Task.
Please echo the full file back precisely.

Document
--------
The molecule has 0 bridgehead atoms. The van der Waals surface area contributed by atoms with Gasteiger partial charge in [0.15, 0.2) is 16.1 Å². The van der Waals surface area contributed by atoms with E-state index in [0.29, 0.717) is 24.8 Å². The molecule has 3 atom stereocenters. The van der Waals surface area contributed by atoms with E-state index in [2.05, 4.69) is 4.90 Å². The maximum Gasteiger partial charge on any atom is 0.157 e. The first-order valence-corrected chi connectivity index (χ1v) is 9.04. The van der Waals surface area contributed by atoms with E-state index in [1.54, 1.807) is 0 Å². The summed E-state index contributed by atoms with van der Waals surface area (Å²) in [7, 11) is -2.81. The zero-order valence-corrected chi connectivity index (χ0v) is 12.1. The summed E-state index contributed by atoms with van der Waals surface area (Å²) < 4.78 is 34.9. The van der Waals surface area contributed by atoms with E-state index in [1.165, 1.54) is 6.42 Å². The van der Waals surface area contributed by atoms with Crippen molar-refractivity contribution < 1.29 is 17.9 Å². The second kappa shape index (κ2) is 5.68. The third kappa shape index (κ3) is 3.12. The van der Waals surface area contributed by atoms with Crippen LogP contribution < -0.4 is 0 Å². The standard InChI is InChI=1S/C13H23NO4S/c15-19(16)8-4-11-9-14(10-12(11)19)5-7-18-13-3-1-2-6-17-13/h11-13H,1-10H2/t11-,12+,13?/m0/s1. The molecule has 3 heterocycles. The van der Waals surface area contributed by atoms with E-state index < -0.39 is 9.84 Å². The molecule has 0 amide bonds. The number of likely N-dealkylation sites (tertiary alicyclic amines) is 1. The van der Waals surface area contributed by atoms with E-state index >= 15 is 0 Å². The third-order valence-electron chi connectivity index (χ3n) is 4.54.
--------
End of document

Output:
The molecule has 0 bridgehead atoms. The van der Waals surface area contributed by atoms with Gasteiger partial charge in [0.15, 0.2) is 16.1 Å². The van der Waals surface area contributed by atoms with E-state index in [0.29, 0.717) is 24.8 Å². The molecule has 3 atom stereocenters. The van der Waals surface area contributed by atoms with E-state index in [2.05, 4.69) is 4.90 Å². The maximum Gasteiger partial charge on any atom is 0.157 e. The first-order valence-corrected chi connectivity index (χ1v) is 9.04. The van der Waals surface area contributed by atoms with E-state index in [1.54, 1.807) is 0 Å². The summed E-state index contributed by atoms with van der Waals surface area (Å²) in [7, 11) is -2.81. The zero-order valence-corrected chi connectivity index (χ0v) is 12.1. The summed E-state index contributed by atoms with van der Waals surface area (Å²) < 4.78 is 34.9. The van der Waals surface area contributed by atoms with E-state index in [1.165, 1.54) is 6.42 Å². The van der Waals surface area contributed by atoms with Crippen molar-refractivity contribution < 1.29 is 17.9 Å². The second kappa shape index (κ2) is 5.68. The third kappa shape index (κ3) is 3.12. The van der Waals surface area contributed by atoms with Crippen LogP contribution < -0.4 is 0 Å². The standard InChI is InChI=1S/C13H23NO4S/c15-19(16)8-4-11-9-14(10-12(11)19)5-7-18-13-3-1-2-6-17-13/h11-13H,1-10H2/t11-,12+,13?/m0/s1. The molecule has 3 heterocycles. The van der Waals surface area contributed by atoms with E-state index < -0.39 is 9.84 Å². The molecule has 0 amide bonds. The number of likely N-dealkylation sites (tertiary alicyclic amines) is 1. The van der Waals surface area contributed by atoms with E-state index >= 15 is 0 Å². The third-order valence-electron chi connectivity index (χ3n) is 4.54.